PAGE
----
Part 3: Six Assumptions That Must Make the Missional Shift

By Karen Wilk

Last time, we talked about two more assumptions about church leadership that we need to reevaluate in the missional framework. Here are the final two:

5. Just Believe

A fifth trend, particularly in the tradition of which I am a part, is to assume that if we believe the right things, everything else will fall into place: greater clarity and agreement on theological issues, our confessional statements, etc, will lead to a stronger and more effective church.

Clearly, what we believe is important, but are such statements enough to prepare us for and engage us in God’s world where actions speak louder than words and in which experience, more than argument, communicates truth? The truth is that we can have incredibly beautiful and thorough confessions framed in our foyers and even implanted in our minds and change nothing.

Having invested a great deal of time, energy and effort into making these statements just right, we may yet find ourselves disconnected from the agency of God and unmoved by the wind of the Spirit stirring up Kingdom life right next door. The missional leader in contrast recognizes that our beliefs are shaped by our actions and that when ordinary people of God, “re-experience the biblical narrative in the conviction and confidence that [they] can hear and discern the ways of God among us” in their neighbourhoods, rightness becomes more about right questions and attentiveness to the Spirit and the people with whom God has placed us.1

6. Church in Space

A final notion that I believe has distorted who we are and what we’re about as God’s sent ones relates to that last statement, “with whom God has placed us.” The North American church functions and seeks to achieve its purposes in space. Commuter congregations occupy a generic space once or twice a week where we believe that what we do will attract and bear witness, disciple and grow those who attend and those to whom we “do outreach” but we are not stakeholders. In this space, we are service providers with our own agendas.

When God goes on mission, in contrast, God goes in person and in place, living among, engaging with as one of: It is an incarnational identity and a call to inhabit, to be somewhere; “it’s a call to the neighbourhood.”2 The postures and practices of a community on God’s mission require that we are embedded in a particular community. Missional leadership realizes that discipleship and witness are shaped and embodied in real places for “everything that the Creator God does in forming us humans is done in place. It follows from this that since we are his creatures and can hardly escape the conditions of our making, for us everything that has to do with God is also in place. All living is local.”3 It is far too easy for me to commute to my church activity, do it well, pat myself on the back and go home to another life such that my faith, discipleship and witness are simply another thing on the weekly agenda as opposed to a way of life, amongst others with a street address. Eugene Peterson asserts that “What we often consider to be the concerns of the spiritual life—ideas, truths, prayers, promises, beliefs—are never in the Christian gospel permitted to have a life of their own apart from particular persons and actual places. Biblical spirituality/religion has a low tolerance for “great ideas” or “sublime truths” or “inspirational thoughts” apart from the places in which they occur.”4 What does it mean for the church to inhabit places instead of run events in spaces?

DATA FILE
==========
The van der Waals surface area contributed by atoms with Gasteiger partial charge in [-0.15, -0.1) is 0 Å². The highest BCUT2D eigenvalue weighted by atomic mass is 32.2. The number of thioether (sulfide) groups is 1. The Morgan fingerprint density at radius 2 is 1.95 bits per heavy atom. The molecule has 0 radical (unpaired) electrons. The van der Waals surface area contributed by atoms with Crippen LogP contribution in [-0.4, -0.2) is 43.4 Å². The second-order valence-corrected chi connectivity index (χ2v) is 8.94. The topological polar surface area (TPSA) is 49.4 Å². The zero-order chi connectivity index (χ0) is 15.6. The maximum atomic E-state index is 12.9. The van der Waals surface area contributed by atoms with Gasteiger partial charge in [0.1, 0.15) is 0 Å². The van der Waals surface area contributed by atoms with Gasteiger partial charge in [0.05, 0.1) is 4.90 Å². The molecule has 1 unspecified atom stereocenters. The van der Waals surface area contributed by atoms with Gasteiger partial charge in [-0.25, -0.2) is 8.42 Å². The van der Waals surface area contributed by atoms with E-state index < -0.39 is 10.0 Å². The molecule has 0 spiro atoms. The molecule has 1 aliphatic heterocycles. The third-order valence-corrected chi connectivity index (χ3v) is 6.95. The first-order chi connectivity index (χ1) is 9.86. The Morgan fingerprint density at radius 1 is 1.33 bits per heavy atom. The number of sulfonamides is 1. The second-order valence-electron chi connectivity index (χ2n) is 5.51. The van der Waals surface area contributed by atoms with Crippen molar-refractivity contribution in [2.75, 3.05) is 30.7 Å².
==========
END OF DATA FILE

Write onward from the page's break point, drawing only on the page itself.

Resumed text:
There is evidence that the response to these presumptions is being birthed in God’s ordinary people in everyday neighbourhoods across the continent. The question is can we—will we—as missional leaders continue to let go of the security, familiarity and predictability of our modern assumptions in order to commit to leading from among with postures and practices that are shaped by the Spirit of God embedded in a neighbourhood for the sake of the Gospel?

This indeed could be the Kingdom come NEAR for a world tired of the latest and greatest program and plan.

This article can be found in its entirety at


  1. Roxburgh, Missional: Joining God, 137.
  2. Simon Carey Holt, God Next Door: Spirituality and Mission in the Neighbourhood, (Victoria, Australia: Acorn Press, 2007), 77.
  3. Eugene Peterson, Christ Plays in Ten Thousand Places: A Conversation in Spiritual Theology, (Grand Rapids, MI: Eerdmans, 2005), 72.
  4. Peterson, Christ Plays in Ten Thousand Places, 75.




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